Film

Not Even Diane Keaton Can Save 5 Flights Up

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You needn’t have ever lived in New York City to know what to expect from movies based in the Big Apple: namely, the love-hate relationship longtime residents have for a city that’s constantly changing, often in maddening ways.

In Richard Loncraine’s 5 Flights Up, this occasionally engaging dynamic quickly takes a backseat to half-baked political commentary and tedious real estate maneuvering. Alex (Morgan Freeman) and Ruth (Diane Keaton) Carver settled in Brooklyn back when it was still the setting for Welcome Back, Kotter.

See also: Our interview with Diane Keaton

Now they’re moving, not because the rent is, as they say, too damn high, but because the market is blowing up and — more to the point — they’re both senior citizens living in a building with no elevator. Alex is reluctant to move. In typical curmudgeonly Freeman fashion, Alex recalls apartment-life milestones: carrying her across the threshold, Ruth’s rooftop retirement party.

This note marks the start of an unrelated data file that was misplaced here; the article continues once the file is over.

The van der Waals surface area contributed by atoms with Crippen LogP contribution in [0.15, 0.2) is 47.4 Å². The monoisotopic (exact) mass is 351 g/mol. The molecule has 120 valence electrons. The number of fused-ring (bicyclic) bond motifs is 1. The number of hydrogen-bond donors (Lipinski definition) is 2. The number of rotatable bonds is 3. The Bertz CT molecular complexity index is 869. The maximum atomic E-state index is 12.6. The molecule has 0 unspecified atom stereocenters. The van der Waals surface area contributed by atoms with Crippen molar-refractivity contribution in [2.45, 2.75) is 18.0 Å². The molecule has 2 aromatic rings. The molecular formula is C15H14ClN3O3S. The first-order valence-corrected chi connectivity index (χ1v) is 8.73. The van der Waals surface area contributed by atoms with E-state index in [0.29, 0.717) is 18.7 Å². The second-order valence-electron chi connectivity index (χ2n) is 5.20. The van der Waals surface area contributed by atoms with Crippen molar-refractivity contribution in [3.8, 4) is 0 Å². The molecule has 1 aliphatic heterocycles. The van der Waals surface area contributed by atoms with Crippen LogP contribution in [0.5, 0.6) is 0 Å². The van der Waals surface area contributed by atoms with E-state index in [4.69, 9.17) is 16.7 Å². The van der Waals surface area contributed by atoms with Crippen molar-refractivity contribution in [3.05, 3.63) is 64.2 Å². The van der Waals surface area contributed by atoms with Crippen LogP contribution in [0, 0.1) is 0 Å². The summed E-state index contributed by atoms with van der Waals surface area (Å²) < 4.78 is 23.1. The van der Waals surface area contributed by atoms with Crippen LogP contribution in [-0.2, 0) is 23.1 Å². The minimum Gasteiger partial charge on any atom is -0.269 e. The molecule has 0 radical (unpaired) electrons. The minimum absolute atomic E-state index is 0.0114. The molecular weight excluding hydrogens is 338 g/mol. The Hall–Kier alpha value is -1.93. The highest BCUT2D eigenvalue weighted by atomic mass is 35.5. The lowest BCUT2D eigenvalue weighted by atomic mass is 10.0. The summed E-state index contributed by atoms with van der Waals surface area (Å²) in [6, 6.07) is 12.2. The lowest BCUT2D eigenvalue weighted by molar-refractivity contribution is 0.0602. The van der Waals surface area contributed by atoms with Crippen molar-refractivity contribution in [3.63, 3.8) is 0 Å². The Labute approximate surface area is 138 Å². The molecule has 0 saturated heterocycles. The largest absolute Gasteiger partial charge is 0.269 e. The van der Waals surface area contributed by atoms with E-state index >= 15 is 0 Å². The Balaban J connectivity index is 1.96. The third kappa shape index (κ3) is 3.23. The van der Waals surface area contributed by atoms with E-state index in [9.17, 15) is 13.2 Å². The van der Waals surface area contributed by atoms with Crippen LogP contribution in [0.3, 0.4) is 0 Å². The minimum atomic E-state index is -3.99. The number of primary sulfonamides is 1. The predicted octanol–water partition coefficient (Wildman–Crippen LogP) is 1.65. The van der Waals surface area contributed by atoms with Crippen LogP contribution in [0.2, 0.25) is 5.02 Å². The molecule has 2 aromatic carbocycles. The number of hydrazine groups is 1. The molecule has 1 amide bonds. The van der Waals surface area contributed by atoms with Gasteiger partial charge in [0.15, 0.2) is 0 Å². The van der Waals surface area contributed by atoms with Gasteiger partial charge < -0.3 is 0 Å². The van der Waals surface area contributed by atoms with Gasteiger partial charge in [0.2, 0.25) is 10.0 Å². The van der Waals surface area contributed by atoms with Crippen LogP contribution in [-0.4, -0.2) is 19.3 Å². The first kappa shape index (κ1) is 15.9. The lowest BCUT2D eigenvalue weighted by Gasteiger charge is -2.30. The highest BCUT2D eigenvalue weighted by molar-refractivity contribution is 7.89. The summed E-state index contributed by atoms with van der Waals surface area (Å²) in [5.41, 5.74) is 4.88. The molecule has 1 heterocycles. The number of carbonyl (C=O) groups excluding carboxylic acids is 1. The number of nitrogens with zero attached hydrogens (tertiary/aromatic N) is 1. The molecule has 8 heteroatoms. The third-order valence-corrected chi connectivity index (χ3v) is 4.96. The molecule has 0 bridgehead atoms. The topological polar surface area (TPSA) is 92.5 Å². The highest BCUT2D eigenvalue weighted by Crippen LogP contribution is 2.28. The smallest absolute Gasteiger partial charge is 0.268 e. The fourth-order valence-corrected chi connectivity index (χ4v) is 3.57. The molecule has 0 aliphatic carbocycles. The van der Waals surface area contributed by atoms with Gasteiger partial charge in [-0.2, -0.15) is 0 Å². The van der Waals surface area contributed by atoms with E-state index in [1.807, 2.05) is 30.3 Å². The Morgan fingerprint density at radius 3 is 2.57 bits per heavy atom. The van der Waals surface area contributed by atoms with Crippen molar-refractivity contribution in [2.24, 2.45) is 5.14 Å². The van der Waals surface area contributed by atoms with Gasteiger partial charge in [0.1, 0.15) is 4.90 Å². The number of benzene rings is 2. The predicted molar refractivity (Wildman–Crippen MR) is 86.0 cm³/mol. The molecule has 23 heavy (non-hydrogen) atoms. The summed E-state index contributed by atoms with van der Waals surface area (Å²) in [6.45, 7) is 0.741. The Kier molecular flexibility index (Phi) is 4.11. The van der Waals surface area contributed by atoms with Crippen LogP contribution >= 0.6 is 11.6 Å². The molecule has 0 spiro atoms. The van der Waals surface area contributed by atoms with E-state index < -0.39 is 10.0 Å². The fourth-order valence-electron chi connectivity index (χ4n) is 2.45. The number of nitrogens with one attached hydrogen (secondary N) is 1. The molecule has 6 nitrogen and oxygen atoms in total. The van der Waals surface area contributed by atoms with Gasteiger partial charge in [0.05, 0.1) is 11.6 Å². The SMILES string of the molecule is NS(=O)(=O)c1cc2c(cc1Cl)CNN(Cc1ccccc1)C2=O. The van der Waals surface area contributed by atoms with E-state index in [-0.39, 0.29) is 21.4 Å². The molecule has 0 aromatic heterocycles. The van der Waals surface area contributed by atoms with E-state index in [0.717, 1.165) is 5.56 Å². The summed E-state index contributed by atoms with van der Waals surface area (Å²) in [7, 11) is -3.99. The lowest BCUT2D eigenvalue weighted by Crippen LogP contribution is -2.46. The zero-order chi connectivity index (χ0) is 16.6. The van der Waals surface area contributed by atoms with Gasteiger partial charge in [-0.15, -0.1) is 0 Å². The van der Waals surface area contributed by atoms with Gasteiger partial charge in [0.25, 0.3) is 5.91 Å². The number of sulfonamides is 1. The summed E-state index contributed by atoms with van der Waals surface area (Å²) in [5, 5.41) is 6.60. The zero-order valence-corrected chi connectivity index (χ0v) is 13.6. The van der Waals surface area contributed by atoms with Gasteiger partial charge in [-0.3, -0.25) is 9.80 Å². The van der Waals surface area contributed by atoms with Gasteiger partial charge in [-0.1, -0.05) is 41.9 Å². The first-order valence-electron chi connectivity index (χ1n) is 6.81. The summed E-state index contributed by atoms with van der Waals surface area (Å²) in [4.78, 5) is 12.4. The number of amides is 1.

Ruth is more pragmatic, though no pushover, and Keaton is still the best at smiling while glaring daggers. If the stress of listing their apartment wasn’t enough, there’s also a potential terrorist lurking about. The movie drops plenty of hints that this will amount to something, but aside from reminding us how provincial and racist we all are, doesn’t deliver. Loncraine’s filmography (Brimstone and Treacle, Richard III, Firewall) has been a bit all over the place, and 5 Flights Up keeps with that erratic tradition.

What starts as a somewhat charming — if prosaic — story of love in the time of gentrification inexplicably spends most of its third act mired in the finer points of apartment hunting, like a tastefully lit HGTV show.

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